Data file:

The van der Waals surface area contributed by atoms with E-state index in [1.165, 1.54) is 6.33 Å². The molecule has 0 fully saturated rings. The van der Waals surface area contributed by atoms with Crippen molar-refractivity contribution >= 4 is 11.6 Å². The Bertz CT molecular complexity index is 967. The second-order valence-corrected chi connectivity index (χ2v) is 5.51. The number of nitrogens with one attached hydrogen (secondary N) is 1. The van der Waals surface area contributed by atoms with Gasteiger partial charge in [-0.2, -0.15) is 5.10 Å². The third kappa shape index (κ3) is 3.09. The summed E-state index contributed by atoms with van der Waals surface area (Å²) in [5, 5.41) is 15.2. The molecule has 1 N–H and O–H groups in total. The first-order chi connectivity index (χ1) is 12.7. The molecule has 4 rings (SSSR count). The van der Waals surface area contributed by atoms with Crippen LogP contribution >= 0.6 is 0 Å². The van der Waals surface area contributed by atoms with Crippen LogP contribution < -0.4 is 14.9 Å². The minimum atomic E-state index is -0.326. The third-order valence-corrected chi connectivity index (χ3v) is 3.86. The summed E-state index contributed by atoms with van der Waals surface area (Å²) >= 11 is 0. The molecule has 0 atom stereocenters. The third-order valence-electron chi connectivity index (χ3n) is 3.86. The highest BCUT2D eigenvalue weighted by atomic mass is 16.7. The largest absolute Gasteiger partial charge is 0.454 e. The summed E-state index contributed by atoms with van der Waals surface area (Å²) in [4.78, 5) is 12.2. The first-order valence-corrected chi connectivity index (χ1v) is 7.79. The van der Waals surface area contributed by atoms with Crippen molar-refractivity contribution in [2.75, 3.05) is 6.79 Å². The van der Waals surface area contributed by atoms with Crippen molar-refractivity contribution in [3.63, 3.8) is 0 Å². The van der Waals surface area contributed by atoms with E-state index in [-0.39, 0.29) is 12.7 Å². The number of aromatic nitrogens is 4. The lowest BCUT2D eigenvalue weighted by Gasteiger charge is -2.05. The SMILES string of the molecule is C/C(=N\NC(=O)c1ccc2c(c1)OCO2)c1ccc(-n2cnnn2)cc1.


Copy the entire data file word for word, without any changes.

The van der Waals surface area contributed by atoms with E-state index in [1.165, 1.54) is 6.33 Å². The molecule has 0 fully saturated rings. The van der Waals surface area contributed by atoms with Crippen molar-refractivity contribution >= 4 is 11.6 Å². The Bertz CT molecular complexity index is 967. The second-order valence-corrected chi connectivity index (χ2v) is 5.51. The number of nitrogens with one attached hydrogen (secondary N) is 1. The van der Waals surface area contributed by atoms with Gasteiger partial charge in [-0.2, -0.15) is 5.10 Å². The third kappa shape index (κ3) is 3.09. The summed E-state index contributed by atoms with van der Waals surface area (Å²) in [5, 5.41) is 15.2. The molecule has 1 N–H and O–H groups in total. The first-order chi connectivity index (χ1) is 12.7. The molecule has 4 rings (SSSR count). The van der Waals surface area contributed by atoms with Crippen LogP contribution >= 0.6 is 0 Å². The van der Waals surface area contributed by atoms with Crippen LogP contribution < -0.4 is 14.9 Å². The minimum atomic E-state index is -0.326. The third-order valence-corrected chi connectivity index (χ3v) is 3.86. The summed E-state index contributed by atoms with van der Waals surface area (Å²) >= 11 is 0. The molecule has 0 atom stereocenters. The third-order valence-electron chi connectivity index (χ3n) is 3.86. The highest BCUT2D eigenvalue weighted by atomic mass is 16.7. The largest absolute Gasteiger partial charge is 0.454 e. The summed E-state index contributed by atoms with van der Waals surface area (Å²) in [4.78, 5) is 12.2. The first-order valence-corrected chi connectivity index (χ1v) is 7.79. The van der Waals surface area contributed by atoms with Crippen molar-refractivity contribution in [2.75, 3.05) is 6.79 Å². The van der Waals surface area contributed by atoms with Crippen molar-refractivity contribution in [3.63, 3.8) is 0 Å². The van der Waals surface area contributed by atoms with E-state index in [-0.39, 0.29) is 12.7 Å². The number of aromatic nitrogens is 4. The lowest BCUT2D eigenvalue weighted by Gasteiger charge is -2.05. The SMILES string of the molecule is C/C(=N\NC(=O)c1ccc2c(c1)OCO2)c1ccc(-n2cnnn2)cc1.